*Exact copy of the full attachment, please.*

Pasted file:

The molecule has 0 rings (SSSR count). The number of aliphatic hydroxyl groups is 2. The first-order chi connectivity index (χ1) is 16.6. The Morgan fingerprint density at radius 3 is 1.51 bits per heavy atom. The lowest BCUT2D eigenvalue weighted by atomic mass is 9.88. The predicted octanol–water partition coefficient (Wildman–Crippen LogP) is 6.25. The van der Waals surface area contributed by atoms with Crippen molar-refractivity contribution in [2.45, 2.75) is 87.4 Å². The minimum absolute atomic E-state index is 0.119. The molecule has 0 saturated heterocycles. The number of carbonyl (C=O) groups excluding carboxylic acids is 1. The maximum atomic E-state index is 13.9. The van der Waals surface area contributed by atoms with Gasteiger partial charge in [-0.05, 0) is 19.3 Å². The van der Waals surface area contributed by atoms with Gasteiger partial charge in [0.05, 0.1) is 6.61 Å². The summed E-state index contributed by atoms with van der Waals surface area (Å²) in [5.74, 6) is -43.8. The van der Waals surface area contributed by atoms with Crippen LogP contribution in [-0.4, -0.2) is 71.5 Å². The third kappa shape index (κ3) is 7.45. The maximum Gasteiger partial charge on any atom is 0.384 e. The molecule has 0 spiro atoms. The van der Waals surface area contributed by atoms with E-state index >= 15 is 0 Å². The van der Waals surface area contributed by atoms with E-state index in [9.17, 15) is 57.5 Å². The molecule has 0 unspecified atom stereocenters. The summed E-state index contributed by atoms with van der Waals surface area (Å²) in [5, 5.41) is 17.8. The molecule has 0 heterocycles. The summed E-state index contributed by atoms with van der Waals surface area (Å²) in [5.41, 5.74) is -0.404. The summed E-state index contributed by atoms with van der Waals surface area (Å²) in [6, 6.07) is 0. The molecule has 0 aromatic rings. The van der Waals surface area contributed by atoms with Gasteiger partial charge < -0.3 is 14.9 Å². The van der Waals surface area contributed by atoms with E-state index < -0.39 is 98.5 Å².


The molecule has 0 rings (SSSR count). The number of aliphatic hydroxyl groups is 2. The first-order chi connectivity index (χ1) is 16.6. The Morgan fingerprint density at radius 3 is 1.51 bits per heavy atom. The lowest BCUT2D eigenvalue weighted by atomic mass is 9.88. The predicted octanol–water partition coefficient (Wildman–Crippen LogP) is 6.25. The van der Waals surface area contributed by atoms with Crippen molar-refractivity contribution in [2.45, 2.75) is 87.4 Å². The minimum absolute atomic E-state index is 0.119. The molecule has 0 saturated heterocycles. The number of carbonyl (C=O) groups excluding carboxylic acids is 1. The maximum atomic E-state index is 13.9. The van der Waals surface area contributed by atoms with Gasteiger partial charge in [-0.05, 0) is 19.3 Å². The van der Waals surface area contributed by atoms with Gasteiger partial charge in [0.05, 0.1) is 6.61 Å². The summed E-state index contributed by atoms with van der Waals surface area (Å²) in [5.74, 6) is -43.8. The van der Waals surface area contributed by atoms with Crippen LogP contribution in [-0.4, -0.2) is 71.5 Å². The third kappa shape index (κ3) is 7.45. The maximum Gasteiger partial charge on any atom is 0.384 e. The molecule has 0 spiro atoms. The van der Waals surface area contributed by atoms with E-state index >= 15 is 0 Å². The van der Waals surface area contributed by atoms with E-state index in [9.17, 15) is 57.5 Å². The molecule has 0 unspecified atom stereocenters. The summed E-state index contributed by atoms with van der Waals surface area (Å²) in [5, 5.41) is 17.8. The molecule has 0 heterocycles. The summed E-state index contributed by atoms with van der Waals surface area (Å²) in [5.41, 5.74) is -0.404. The summed E-state index contributed by atoms with van der Waals surface area (Å²) in [6, 6.07) is 0. The molecule has 0 aromatic rings. The van der Waals surface area contributed by atoms with Gasteiger partial charge < -0.3 is 14.9 Å². The van der Waals surface area contributed by atoms with E-state index < -0.39 is 98.5 Å².